By Addie Grace Phillips, Correspondent
The Reform City Council began their meeting on Tuesday, April 16th with Mayor Bennie Harton calling the meeting to order. Under old business, Harton discussed the fountain and lamp post installation. He also mentioned that Brandon Garrison was the genius behind the lamp post installation and it was all thanks to him and a few others.
The fountain installation remains in progress and plans are underway to complete the project before May 15th in order to receive the grant. “We are under pressure right now,” said Harton regarding the time frame on the project.
Next under old business, the drainage cost estimate was brought to the council’s attention by Mayor Bennie Harton. Harton stated that he and Councilman Charles Hagan looked at the areas where there were priorities with the county engineer. “I talked with him and for one thing, the county equipment is down right now,” said Harton. He went on to say that two excavators with cutters are down.
“The county engineer couldn’t give me a time when they might be able to do our project,” said Harton. There was talk of renting an excavator but the issue is finding an experienced operator. Councilman Charles Hagan stressed to the Council, “Excavators can cause you more problems than you can imagine with an inexperienced operator.”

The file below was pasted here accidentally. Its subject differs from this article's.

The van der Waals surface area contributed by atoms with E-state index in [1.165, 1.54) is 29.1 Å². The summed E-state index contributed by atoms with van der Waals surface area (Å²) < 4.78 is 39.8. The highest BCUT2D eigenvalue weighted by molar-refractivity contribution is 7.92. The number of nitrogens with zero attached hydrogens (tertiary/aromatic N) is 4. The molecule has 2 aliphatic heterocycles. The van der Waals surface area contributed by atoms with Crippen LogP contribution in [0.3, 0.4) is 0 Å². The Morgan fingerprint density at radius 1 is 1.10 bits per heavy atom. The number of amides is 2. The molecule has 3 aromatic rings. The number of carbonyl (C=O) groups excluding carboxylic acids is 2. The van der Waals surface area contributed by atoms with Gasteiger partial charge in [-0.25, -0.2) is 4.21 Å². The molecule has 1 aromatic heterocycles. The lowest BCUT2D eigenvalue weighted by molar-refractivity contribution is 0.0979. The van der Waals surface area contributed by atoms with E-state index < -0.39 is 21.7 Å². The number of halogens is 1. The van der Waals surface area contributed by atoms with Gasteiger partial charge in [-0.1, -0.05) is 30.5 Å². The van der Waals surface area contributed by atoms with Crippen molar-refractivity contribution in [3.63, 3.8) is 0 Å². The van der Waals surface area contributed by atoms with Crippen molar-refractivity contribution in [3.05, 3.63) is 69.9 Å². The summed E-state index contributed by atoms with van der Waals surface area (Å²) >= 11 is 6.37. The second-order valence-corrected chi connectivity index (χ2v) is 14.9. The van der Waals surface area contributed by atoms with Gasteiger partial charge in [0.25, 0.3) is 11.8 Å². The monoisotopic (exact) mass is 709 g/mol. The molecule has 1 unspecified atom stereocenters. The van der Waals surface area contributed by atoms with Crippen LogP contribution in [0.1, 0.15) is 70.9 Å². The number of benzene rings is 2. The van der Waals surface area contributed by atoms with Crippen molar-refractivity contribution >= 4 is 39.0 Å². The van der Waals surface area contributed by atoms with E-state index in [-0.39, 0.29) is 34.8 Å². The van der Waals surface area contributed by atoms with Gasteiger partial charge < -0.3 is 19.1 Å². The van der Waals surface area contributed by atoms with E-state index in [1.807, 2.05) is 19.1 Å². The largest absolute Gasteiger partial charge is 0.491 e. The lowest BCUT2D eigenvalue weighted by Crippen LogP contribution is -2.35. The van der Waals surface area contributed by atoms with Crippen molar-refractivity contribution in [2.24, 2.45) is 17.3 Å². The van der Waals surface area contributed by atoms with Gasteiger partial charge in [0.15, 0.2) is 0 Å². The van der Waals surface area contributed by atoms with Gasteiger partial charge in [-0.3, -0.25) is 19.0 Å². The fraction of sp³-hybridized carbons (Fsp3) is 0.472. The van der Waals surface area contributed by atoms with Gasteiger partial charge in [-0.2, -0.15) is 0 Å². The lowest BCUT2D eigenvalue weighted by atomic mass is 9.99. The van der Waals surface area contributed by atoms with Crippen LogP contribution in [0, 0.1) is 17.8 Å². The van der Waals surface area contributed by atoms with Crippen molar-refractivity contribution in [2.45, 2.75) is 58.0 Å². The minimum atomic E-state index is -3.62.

The objective of the drainage project is to mulch the brush to open the ditches up. Councilwoman Pat Wheat explained to City Engineer Jonathan Bonner, “We just want the ditches cleaned out.” The discussion ended with the council agreeing to allow Jonathan Bonner to find a name of someone willing to complete the project.
Furthermore, Brandon Garrison and Jonathan Bonner had a recommendation for industrial sewer rates. Bonner said, “Generally the industrial rate goes down based on the meter size.”
Bonner suggested that the council leave a specific rate out for the industrial client and do it by contract. “The sewer will be provided based on the impact,” said Bonner. It was Bonner’s suggestion that the city do a base unmetered rate.
“That way you don’t have to adopt a new rate, and it’s fair for everybody,” Bonner said.
See complete story in the Pickens County Herald.